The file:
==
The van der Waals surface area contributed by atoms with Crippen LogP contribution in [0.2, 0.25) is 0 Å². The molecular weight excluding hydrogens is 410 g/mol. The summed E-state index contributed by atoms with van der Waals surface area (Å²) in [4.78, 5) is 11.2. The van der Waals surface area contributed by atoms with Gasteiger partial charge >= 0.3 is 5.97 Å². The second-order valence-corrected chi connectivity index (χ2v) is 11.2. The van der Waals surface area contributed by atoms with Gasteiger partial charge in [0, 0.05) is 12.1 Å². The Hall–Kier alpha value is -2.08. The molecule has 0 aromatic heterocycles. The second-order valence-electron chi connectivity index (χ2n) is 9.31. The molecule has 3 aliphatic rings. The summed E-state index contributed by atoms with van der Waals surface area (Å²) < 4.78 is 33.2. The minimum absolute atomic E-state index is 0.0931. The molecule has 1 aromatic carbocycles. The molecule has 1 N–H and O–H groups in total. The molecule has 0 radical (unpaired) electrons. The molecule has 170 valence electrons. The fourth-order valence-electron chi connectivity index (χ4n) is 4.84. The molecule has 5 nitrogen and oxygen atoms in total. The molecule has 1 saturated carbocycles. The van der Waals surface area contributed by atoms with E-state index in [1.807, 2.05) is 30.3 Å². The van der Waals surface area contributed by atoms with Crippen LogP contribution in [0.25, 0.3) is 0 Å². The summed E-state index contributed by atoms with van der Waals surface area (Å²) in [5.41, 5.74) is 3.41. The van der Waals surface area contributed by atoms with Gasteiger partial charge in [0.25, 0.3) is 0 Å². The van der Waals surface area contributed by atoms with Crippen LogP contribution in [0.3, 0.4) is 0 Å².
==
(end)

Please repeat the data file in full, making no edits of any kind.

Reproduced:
The van der Waals surface area contributed by atoms with Crippen LogP contribution in [0.2, 0.25) is 0 Å². The molecular weight excluding hydrogens is 410 g/mol. The summed E-state index contributed by atoms with van der Waals surface area (Å²) in [4.78, 5) is 11.2. The van der Waals surface area contributed by atoms with Gasteiger partial charge >= 0.3 is 5.97 Å². The second-order valence-corrected chi connectivity index (χ2v) is 11.2. The van der Waals surface area contributed by atoms with Gasteiger partial charge in [0, 0.05) is 12.1 Å². The Hall–Kier alpha value is -2.08. The molecule has 0 aromatic heterocycles. The second-order valence-electron chi connectivity index (χ2n) is 9.31. The molecule has 3 aliphatic rings. The summed E-state index contributed by atoms with van der Waals surface area (Å²) < 4.78 is 33.2. The minimum absolute atomic E-state index is 0.0931. The molecule has 1 aromatic carbocycles. The molecule has 1 N–H and O–H groups in total. The molecule has 0 radical (unpaired) electrons. The molecule has 170 valence electrons. The fourth-order valence-electron chi connectivity index (χ4n) is 4.84. The molecule has 5 nitrogen and oxygen atoms in total. The molecule has 1 saturated carbocycles. The van der Waals surface area contributed by atoms with E-state index in [1.807, 2.05) is 30.3 Å². The van der Waals surface area contributed by atoms with Crippen LogP contribution in [0.25, 0.3) is 0 Å². The summed E-state index contributed by atoms with van der Waals surface area (Å²) in [5.41, 5.74) is 3.41. The van der Waals surface area contributed by atoms with Gasteiger partial charge in [0.25, 0.3) is 0 Å². The van der Waals surface area contributed by atoms with Crippen LogP contribution in [0.3, 0.4) is 0 Å².